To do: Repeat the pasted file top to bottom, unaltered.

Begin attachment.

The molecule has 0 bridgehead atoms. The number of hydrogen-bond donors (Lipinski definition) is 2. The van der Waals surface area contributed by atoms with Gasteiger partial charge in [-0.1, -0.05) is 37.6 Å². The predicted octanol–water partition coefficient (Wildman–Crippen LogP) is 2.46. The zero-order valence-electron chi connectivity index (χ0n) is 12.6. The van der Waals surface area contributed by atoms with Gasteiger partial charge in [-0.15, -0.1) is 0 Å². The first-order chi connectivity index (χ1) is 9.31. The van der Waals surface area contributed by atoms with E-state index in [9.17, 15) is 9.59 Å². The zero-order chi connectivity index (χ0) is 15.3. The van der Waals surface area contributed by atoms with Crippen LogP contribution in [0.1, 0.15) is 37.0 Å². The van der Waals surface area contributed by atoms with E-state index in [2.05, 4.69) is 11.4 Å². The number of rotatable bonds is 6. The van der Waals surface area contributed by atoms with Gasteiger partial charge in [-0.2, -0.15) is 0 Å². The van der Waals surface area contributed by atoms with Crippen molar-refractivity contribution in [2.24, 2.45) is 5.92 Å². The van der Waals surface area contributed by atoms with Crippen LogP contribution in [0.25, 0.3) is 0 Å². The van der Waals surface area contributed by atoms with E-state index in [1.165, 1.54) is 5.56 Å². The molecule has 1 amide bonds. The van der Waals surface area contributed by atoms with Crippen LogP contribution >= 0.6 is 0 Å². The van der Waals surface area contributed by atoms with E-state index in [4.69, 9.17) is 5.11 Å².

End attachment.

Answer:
The molecule has 0 bridgehead atoms. The number of hydrogen-bond donors (Lipinski definition) is 2. The van der Waals surface area contributed by atoms with Gasteiger partial charge in [-0.1, -0.05) is 37.6 Å². The predicted octanol–water partition coefficient (Wildman–Crippen LogP) is 2.46. The zero-order valence-electron chi connectivity index (χ0n) is 12.6. The van der Waals surface area contributed by atoms with Gasteiger partial charge in [-0.15, -0.1) is 0 Å². The first-order chi connectivity index (χ1) is 9.31. The van der Waals surface area contributed by atoms with E-state index in [9.17, 15) is 9.59 Å². The zero-order chi connectivity index (χ0) is 15.3. The van der Waals surface area contributed by atoms with Crippen LogP contribution in [0.1, 0.15) is 37.0 Å². The van der Waals surface area contributed by atoms with E-state index in [2.05, 4.69) is 11.4 Å². The number of rotatable bonds is 6. The van der Waals surface area contributed by atoms with Gasteiger partial charge in [-0.2, -0.15) is 0 Å². The van der Waals surface area contributed by atoms with Crippen molar-refractivity contribution in [2.24, 2.45) is 5.92 Å². The van der Waals surface area contributed by atoms with Crippen LogP contribution in [0.25, 0.3) is 0 Å². The van der Waals surface area contributed by atoms with E-state index in [1.165, 1.54) is 5.56 Å². The molecule has 1 amide bonds. The van der Waals surface area contributed by atoms with Crippen LogP contribution >= 0.6 is 0 Å². The van der Waals surface area contributed by atoms with E-state index in [4.69, 9.17) is 5.11 Å².